Zero Books 2016
“The future begins with a traffic jam.”
This is how Eliot Fintushel describes the setting of Zen City
(Zero Books, 2016), his science fiction novel about the obstacles encountered along the path toward spiritual fulfillment.
In Fintushel’s book, the quest for enlightenment manifests as a physical journey as his protagonist, Big Man, makes his way from an eternal traffic jam (in which people have been rooted so long on a highway exit ramp that they’ve created cults around their Econoline vans and Chevrolet Chevelles) to the City, where those who have achieved true enlightenment are literally merged into a single body-consciousness that transcends reality as we know it.
More than a commentary on Buddhism, the story is a meditation on religion and the challenge of using “robes and rituals” to find enlightenment, Fintushel explains. The problem is when enlightenment itself becomes a sign of status, he says, undermining the goal of enlightenment, which is supposedly a state of “no status.”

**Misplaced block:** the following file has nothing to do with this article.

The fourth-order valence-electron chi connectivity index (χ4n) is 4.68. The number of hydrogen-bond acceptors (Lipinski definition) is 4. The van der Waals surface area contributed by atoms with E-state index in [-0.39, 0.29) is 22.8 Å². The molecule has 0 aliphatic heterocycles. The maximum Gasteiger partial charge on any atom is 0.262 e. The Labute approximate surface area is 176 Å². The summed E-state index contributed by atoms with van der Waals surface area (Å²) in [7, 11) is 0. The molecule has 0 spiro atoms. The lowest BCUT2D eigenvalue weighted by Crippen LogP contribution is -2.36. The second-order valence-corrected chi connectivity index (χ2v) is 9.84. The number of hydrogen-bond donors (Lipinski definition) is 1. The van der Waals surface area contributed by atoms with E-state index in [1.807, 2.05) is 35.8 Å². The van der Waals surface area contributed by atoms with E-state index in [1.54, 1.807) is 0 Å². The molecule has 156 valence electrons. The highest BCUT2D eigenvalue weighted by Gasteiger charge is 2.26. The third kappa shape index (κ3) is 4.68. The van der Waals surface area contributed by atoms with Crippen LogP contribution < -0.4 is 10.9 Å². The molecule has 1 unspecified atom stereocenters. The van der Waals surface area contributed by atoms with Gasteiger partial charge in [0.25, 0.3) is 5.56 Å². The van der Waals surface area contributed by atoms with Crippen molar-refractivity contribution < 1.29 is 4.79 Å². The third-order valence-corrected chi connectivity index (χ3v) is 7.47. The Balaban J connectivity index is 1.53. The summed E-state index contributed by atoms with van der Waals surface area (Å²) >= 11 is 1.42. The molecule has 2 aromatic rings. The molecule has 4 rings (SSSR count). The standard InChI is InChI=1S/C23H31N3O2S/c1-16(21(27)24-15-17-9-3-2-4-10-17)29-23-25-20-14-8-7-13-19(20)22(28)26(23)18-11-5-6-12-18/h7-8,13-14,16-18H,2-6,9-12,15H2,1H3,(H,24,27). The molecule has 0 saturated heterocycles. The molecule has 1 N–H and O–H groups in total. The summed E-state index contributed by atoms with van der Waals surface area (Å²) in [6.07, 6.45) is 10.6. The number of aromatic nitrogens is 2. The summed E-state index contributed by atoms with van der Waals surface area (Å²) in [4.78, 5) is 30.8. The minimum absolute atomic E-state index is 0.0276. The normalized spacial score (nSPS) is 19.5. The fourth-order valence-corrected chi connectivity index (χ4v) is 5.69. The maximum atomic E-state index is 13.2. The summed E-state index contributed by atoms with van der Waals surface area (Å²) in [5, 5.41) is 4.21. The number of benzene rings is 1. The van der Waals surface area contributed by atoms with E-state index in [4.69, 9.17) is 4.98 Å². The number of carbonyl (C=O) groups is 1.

Fintushel’s adventure is both poetic and funny, meditating on language as much as belief. He is playing with the “limits of identifying things,” evoking the viewpoint of a baby. “If you watch a baby’s eyes moving around, they don’t fix on objects or even on people the way we do. They don’t have categories of objects and people. And I’m assuming, for the sake of the fiction anyway, that that’s more real than the reality of objects and things and people.”
Links related to things mentioned in the podcast:
Philip Kapleau’s The Three Pillars of Zen
Chogyam Trungpa’s Cutting Through Spiritual Materialism
Ludwig Wittgenstein’s Tractatus Logico-Philosophicus
Wallace Shawn’s “The Fever”
Shelley Berman’s joke about University of Chicago students
Eliot Fintushel’s YouTube channel and excerpts from his performance of Revelations.